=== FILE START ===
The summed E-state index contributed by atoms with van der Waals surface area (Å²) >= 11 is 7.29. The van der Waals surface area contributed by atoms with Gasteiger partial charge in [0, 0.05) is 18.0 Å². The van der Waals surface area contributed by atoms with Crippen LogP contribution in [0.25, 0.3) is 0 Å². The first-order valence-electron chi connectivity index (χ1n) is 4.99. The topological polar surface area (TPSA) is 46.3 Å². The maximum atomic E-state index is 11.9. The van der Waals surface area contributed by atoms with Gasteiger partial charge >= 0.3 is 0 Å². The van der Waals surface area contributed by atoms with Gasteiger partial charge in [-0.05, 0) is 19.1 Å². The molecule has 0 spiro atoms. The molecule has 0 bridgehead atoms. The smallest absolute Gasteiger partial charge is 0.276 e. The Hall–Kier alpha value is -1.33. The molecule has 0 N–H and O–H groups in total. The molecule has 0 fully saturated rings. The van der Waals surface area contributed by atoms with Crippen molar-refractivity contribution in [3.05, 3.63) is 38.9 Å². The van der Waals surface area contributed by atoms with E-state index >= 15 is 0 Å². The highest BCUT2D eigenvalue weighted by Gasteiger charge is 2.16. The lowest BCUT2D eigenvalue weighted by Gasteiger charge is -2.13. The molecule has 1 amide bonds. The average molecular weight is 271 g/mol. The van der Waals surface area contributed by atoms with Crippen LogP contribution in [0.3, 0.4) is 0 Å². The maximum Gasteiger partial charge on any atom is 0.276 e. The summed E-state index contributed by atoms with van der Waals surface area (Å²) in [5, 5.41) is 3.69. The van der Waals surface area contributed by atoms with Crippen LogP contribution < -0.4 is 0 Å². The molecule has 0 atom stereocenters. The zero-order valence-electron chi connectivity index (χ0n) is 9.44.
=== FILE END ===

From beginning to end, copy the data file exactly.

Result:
The summed E-state index contributed by atoms with van der Waals surface area (Å²) >= 11 is 7.29. The van der Waals surface area contributed by atoms with Gasteiger partial charge in [0, 0.05) is 18.0 Å². The van der Waals surface area contributed by atoms with Crippen LogP contribution in [0.25, 0.3) is 0 Å². The first-order valence-electron chi connectivity index (χ1n) is 4.99. The topological polar surface area (TPSA) is 46.3 Å². The maximum atomic E-state index is 11.9. The van der Waals surface area contributed by atoms with Gasteiger partial charge >= 0.3 is 0 Å². The van der Waals surface area contributed by atoms with Gasteiger partial charge in [-0.05, 0) is 19.1 Å². The molecule has 0 spiro atoms. The molecule has 0 bridgehead atoms. The smallest absolute Gasteiger partial charge is 0.276 e. The Hall–Kier alpha value is -1.33. The molecule has 0 N–H and O–H groups in total. The molecule has 0 fully saturated rings. The van der Waals surface area contributed by atoms with Crippen molar-refractivity contribution in [3.05, 3.63) is 38.9 Å². The van der Waals surface area contributed by atoms with E-state index >= 15 is 0 Å². The highest BCUT2D eigenvalue weighted by Gasteiger charge is 2.16. The lowest BCUT2D eigenvalue weighted by Gasteiger charge is -2.13. The molecule has 1 amide bonds. The average molecular weight is 271 g/mol. The van der Waals surface area contributed by atoms with Crippen LogP contribution in [0.3, 0.4) is 0 Å². The maximum Gasteiger partial charge on any atom is 0.276 e. The summed E-state index contributed by atoms with van der Waals surface area (Å²) in [5, 5.41) is 3.69. The van der Waals surface area contributed by atoms with Crippen LogP contribution < -0.4 is 0 Å². The molecule has 0 atom stereocenters. The zero-order valence-electron chi connectivity index (χ0n) is 9.44.